Some interesting anti western complex on display here, . ....everything you post diverts the given topic away from Japan and points to somewhere else. You do realize this site is JAPAN today....discussing issues in surprise surprise , Japan? America might be just as bad if not worse than Japan but thats not the point of an article on Japan Today is it, lol?

7 ( +7 / -0 )


Straws and Onigiri wrapping is not the problem and eliminating them (which won't happen) is not the solution.

Human civilization is built on 'consumption' and this requires energy to produce the things we consume and the things we consume create a whole lot of waste. Our entire economy is built on supply and demand.

Sorry, this is a false hope article. I've been reading them for 40 years...

0 ( +1 / -1 )


Ive seen the opposite too. A 50 pack of cookies with a single outer wrapper. If you don't eat all the cookies in a day or so, they get stale. Worst is the 2 litre soda. Unless you're having a party or you're kegging, that is gonna go flat fast. Better to have "indie wrapped" smaller containers.

-1 ( +1 / -2 )

Im sure there's a middle ground between wrapping wrappers around a wrapped cookie and a single wrapper around 50 cookies. If not, civilization is doomed.

3 ( +3 / -0 )

Lots of keyboard warriors around here. If you were any kind of environmentalist, you would eat the wrapper instead of throwing it away.

0 ( +0 / -0 )

Im sure there's a middle ground between wrapping wrappers around a wrapped cookie and a single wrapper around 50 cookies. If not, civilization is doomed.

Yeah...buying a smaller pack of 10 or 20 might be the magical solution that does it.;-)

1 ( +1 / -0 )

This sounds good but how biodegradable is the material? If it takes a long time and requires certain moisture/heat conditions, there isn't that much difference to a wrapper made of oil.

Gasoline produces 2.31 kg of CO2 per liter of use. So 403 tons of CO2 saved here is the equivalent of 170,000 liters of gasoline. Japan uses just under a million barrels of gasoline a day, which is 160 million liters. So this for a whole year is about 10% of one day's gasoline use. Every little helps of course, but for context, even just cars that are 1% more efficient, i.e., the owner bothering to run the car with the right tyre pressures, would make a bigger difference.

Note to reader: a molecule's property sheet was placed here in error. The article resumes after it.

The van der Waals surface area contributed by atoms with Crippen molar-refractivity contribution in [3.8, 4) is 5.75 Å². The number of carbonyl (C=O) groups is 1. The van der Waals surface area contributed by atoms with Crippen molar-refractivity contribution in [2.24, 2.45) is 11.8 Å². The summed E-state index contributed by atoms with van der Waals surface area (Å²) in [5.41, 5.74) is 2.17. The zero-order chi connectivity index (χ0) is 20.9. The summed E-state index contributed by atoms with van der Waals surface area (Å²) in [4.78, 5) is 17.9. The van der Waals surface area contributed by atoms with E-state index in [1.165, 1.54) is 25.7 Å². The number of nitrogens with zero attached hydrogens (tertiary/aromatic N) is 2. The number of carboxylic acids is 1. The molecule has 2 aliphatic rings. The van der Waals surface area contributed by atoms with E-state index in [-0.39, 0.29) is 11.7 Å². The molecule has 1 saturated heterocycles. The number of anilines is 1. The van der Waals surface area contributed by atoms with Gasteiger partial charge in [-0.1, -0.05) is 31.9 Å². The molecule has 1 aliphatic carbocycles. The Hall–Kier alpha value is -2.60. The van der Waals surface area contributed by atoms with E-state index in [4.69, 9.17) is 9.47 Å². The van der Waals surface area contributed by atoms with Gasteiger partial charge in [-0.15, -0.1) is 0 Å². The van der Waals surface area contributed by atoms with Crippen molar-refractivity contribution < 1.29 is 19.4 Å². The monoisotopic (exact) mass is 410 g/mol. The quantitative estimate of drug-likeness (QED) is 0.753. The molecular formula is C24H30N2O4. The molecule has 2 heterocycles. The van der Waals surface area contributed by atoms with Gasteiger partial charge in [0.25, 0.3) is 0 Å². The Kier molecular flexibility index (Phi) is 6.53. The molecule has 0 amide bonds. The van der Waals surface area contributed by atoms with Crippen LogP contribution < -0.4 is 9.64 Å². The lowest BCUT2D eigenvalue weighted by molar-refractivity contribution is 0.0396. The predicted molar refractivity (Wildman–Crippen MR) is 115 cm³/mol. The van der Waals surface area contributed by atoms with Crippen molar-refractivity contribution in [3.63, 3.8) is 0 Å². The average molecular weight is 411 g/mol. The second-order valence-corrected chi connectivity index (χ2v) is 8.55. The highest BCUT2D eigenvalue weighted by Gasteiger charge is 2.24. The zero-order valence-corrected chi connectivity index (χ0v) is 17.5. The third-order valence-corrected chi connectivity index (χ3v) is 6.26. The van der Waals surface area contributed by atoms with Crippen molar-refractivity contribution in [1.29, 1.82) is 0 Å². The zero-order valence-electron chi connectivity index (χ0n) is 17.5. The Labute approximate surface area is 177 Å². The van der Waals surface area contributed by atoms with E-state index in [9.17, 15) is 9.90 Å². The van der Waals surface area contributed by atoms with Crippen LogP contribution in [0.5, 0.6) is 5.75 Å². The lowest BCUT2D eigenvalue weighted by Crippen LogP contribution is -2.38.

fwiw, if you run the same numbers for plastic bags, you get a similar result. Plastic bags are a litter problem. As a CO2 problem they are completely dwarfed by inefficient cars, inefficient houses, flying for leisure, meat-heavy diets etc.

0 ( +0 / -0 )

To be placed in a plastic bag for carry from the cash register to the rubbish bin.

0 ( +0 / -0 )

juminRhee - Worst is the 2 litre soda. Unless you're having a party or you're kegging, that is gonna go flat fast. Better to have "indie wrapped" smaller containers.

No, individually wrapped and smaller containers are not better. I guess the thought never occurred to you to buy smaller packs of cookies and smaller bottles of soda. The cookies you can put in a reusable container to stay fresh instead of buying a bag full of single use plastics and a few cookies.

0 ( +1 / -1 )